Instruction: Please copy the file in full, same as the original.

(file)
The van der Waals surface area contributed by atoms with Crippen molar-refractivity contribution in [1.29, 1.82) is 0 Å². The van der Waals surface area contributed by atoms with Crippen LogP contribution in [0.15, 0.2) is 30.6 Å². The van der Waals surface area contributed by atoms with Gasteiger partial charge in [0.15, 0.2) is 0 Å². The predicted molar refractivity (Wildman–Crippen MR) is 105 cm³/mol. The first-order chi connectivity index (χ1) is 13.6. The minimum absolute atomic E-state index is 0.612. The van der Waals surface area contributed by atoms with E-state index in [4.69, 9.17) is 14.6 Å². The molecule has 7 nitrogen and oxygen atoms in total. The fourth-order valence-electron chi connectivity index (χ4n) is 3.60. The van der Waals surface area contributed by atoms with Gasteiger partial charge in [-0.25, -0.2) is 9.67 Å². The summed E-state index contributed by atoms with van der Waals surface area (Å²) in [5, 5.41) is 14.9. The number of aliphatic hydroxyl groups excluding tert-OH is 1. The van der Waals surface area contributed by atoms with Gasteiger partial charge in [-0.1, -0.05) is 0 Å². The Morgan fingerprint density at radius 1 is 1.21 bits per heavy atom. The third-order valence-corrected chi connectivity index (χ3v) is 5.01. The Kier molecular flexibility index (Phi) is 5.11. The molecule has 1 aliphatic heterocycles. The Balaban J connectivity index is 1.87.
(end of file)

The van der Waals surface area contributed by atoms with Crippen molar-refractivity contribution in [1.29, 1.82) is 0 Å². The van der Waals surface area contributed by atoms with Crippen LogP contribution in [0.15, 0.2) is 30.6 Å². The van der Waals surface area contributed by atoms with Gasteiger partial charge in [0.15, 0.2) is 0 Å². The predicted molar refractivity (Wildman–Crippen MR) is 105 cm³/mol. The first-order chi connectivity index (χ1) is 13.6. The minimum absolute atomic E-state index is 0.612. The van der Waals surface area contributed by atoms with E-state index in [4.69, 9.17) is 14.6 Å². The molecule has 7 nitrogen and oxygen atoms in total. The fourth-order valence-electron chi connectivity index (χ4n) is 3.60. The van der Waals surface area contributed by atoms with Gasteiger partial charge in [-0.25, -0.2) is 9.67 Å². The summed E-state index contributed by atoms with van der Waals surface area (Å²) in [5, 5.41) is 14.9. The number of aliphatic hydroxyl groups excluding tert-OH is 1. The van der Waals surface area contributed by atoms with Gasteiger partial charge in [-0.1, -0.05) is 0 Å². The Morgan fingerprint density at radius 1 is 1.21 bits per heavy atom. The third-order valence-corrected chi connectivity index (χ3v) is 5.01. The Kier molecular flexibility index (Phi) is 5.11. The molecule has 1 aliphatic heterocycles. The Balaban J connectivity index is 1.87.